Hong Kong police caught on live stream shooting protester

A Facebook Live video shared widely on social media shows a Hong Kong policeman shooting a pro-democracy protester at close range on Monday, according to news coverage and tweets about the incident.

The video shows the policeman grabbing another protester, and the young man starts approaching them. The officer holds on to the person he grabbed while pointing his gun at the man coming toward them. The policeman then shoots the approaching protester in the chest area.

Warning: The below video is graphic.

The 21-year-old protester is in critical condition and marks the third person shot during the Hong Kong protests.

At least two other violent incidents took place on Monday in other parts of the city. A video shared on Twitter shows a group of people setting a man on fire, who supports the Chinese government. Another viral video on Twitter shows a policeman recklessly driving his motorcycle through a group of people in what looks like an attempt to hit protesters.

“Hong Kong police trying to mow protesters down on a motorbike,” journalist and filmmaker Jake Hanrahan tweeted.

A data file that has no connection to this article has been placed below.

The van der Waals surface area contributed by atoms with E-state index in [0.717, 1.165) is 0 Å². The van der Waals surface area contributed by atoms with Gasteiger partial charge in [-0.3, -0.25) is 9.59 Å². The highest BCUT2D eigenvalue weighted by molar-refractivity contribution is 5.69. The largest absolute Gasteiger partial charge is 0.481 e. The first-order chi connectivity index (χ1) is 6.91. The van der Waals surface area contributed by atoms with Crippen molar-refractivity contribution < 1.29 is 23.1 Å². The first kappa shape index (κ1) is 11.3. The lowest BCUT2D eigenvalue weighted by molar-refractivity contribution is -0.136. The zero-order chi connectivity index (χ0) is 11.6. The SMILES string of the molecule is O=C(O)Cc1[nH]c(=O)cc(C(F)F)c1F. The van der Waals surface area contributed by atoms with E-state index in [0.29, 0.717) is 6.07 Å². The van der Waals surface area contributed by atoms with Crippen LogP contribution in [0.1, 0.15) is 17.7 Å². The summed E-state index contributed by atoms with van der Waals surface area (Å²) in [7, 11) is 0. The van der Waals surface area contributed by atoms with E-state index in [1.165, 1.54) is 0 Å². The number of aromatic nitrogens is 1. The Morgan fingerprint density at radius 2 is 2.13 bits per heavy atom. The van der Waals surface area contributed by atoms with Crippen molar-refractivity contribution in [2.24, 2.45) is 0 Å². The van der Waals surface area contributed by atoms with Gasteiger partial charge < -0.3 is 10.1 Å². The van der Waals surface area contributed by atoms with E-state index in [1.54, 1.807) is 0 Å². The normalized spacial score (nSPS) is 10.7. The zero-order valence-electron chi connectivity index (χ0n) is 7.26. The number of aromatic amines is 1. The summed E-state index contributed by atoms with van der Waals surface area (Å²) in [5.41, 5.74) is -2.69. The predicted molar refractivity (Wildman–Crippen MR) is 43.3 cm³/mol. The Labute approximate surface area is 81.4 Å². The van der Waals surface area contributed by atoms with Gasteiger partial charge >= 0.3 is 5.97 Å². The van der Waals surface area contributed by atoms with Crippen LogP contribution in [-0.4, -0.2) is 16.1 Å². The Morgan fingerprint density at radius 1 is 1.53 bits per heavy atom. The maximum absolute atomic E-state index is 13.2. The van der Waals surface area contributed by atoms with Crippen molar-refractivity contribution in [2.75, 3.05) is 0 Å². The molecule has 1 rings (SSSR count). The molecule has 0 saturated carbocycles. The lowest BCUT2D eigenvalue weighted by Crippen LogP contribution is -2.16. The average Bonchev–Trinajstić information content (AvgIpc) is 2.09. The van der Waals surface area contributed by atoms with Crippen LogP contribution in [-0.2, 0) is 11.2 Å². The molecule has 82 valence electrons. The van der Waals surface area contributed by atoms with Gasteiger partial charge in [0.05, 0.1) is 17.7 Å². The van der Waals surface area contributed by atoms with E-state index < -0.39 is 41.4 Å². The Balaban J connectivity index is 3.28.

Outraged over the shooting, people began protesting in Hong Kong’s Financial District. The police responded to the uprising by releasing tear gas in the streets.

In response to the incidents on Monday, Hong Kong leader Carrie Lam said in a memo that the government’s main priority is to end the violence and return the city to normal.

“If there is still any wishful thinking that by escalating violence the Hong Kong SAR Government will yield to pressure to satisfy the so-called political demands, I’m making this statement clear and loud here: That will not happen,” she wrote in the memo.

Hong Kong protesters and the government have been locked in conflict for about six months. The activists are calling for investigations into police brutality and opposing extradition laws from mainland China.

Facebook told the Daily Dot it allowed a video of this nature to be hosted because it covers an “important issue.”

“We do not allow people to celebrate or glorify crimes on Facebook, though, in some instances when people share graphic content, they are doing so to condemn or raise awareness about important issues. In this case, the video was posted to raise awareness and given this context, does not violate our policies.”

This story has been updated. 

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Sierra Juarez

Sierra Juarez

Sierra Juarez is a freelance journalist and fact-checker based in Mexico. She most enjoys writing about human rights and politics and working in audience engagement. Her work has appeared in the Texas Tribune, the Austin American–Statesman, and the San Antonio Current.